Watch: Wes Anderson's Symmetry Obsession Explored

Wes Anderson is the rare filmmaker with a style so distinctive, even the most casual filmgoer can immediately pick it out – whether it's in an actual Wes Anderson movie or in an SNL parody. There are a lot of different elements that come together to make his movies look so unique, but one of his signatures – Wes Anderson's symmetry obsession.

Check out a video that highlights that particular habit of Anderson's after the jump.

"Wes Anderson // Centered" was posted by user kogonada on Vimeo (via Laughing Squid). The tune you're hearing is Alexandre Desplat's "The New Lobby Boy," from the Grand Budapest Hotel soundtrack.

There don't seem to be any snippets from Bottle Rocket, Anderson's first film ever, but every other feature is represented, from Rushmore to this month's The Grand Budapest Hotel.

Wes Anderson Symmetry Obsession Video Essay

The video is really just a montage of some notable Anderson scenes, but it's an interesting watch. The simple dotted line works really well to illustrate just how symmetrical Anderson's framing and composition are. Kogonada injects his own sense of humor as well, giving the line a personality of its own at points.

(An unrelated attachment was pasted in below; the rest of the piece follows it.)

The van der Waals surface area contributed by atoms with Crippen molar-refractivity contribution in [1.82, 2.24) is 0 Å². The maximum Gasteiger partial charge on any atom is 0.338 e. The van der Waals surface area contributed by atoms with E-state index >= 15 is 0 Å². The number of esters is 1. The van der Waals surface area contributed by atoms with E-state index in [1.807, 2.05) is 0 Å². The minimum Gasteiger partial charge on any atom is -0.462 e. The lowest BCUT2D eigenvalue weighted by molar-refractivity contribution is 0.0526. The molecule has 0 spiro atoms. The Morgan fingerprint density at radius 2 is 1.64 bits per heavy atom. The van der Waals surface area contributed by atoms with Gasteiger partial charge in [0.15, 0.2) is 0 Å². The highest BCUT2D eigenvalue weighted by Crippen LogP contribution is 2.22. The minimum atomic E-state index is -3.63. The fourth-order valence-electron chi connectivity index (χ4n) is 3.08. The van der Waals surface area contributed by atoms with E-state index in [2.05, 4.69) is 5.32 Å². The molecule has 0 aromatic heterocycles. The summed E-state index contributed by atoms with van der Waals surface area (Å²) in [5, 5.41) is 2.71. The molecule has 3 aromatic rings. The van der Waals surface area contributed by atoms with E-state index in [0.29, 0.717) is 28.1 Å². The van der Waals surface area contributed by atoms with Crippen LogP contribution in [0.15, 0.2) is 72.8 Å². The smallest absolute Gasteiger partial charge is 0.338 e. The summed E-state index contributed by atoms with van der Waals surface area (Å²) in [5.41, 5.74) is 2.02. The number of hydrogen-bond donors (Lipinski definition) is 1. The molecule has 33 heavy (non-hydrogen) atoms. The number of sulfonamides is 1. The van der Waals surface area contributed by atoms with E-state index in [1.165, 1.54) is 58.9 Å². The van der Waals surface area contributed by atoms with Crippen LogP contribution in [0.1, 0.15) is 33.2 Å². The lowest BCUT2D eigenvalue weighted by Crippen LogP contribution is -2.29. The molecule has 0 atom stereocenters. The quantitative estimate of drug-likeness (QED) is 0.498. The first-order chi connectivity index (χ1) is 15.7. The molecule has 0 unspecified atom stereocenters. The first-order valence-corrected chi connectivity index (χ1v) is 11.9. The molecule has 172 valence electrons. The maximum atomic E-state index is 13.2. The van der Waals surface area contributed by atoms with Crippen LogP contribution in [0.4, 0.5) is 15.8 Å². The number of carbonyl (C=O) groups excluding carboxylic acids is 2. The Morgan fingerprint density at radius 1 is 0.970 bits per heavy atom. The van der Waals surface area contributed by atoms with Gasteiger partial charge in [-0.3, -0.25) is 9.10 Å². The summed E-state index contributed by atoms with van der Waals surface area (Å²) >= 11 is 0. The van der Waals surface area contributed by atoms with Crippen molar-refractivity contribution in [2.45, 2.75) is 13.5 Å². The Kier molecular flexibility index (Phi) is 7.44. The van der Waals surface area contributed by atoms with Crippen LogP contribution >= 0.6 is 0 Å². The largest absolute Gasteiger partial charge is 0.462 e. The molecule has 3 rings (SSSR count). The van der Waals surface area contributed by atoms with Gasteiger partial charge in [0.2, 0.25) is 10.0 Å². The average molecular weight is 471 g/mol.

Anderson has a reputation as a meticulous director, but even his fans may not have considered just how meticulous he is. Perfectly centered framing like this takes a lot of effort. And we do mean perfect. Every little detail, from the doors of a bus to a falling piece of paper to a lead actor's nose, is carefully lined up in these shots.

If you liked that, the same user also has videos on Stanley Kubrick's use of one-point perspective, Quentin Tarantino's from-below shots, the sounds of Darren Aronofsky's films, and more. He even has another one dedicated to Anderson — specifically, Anderson's love of shots from above. Many of which, no surprise, happen to be very symmetrical as well.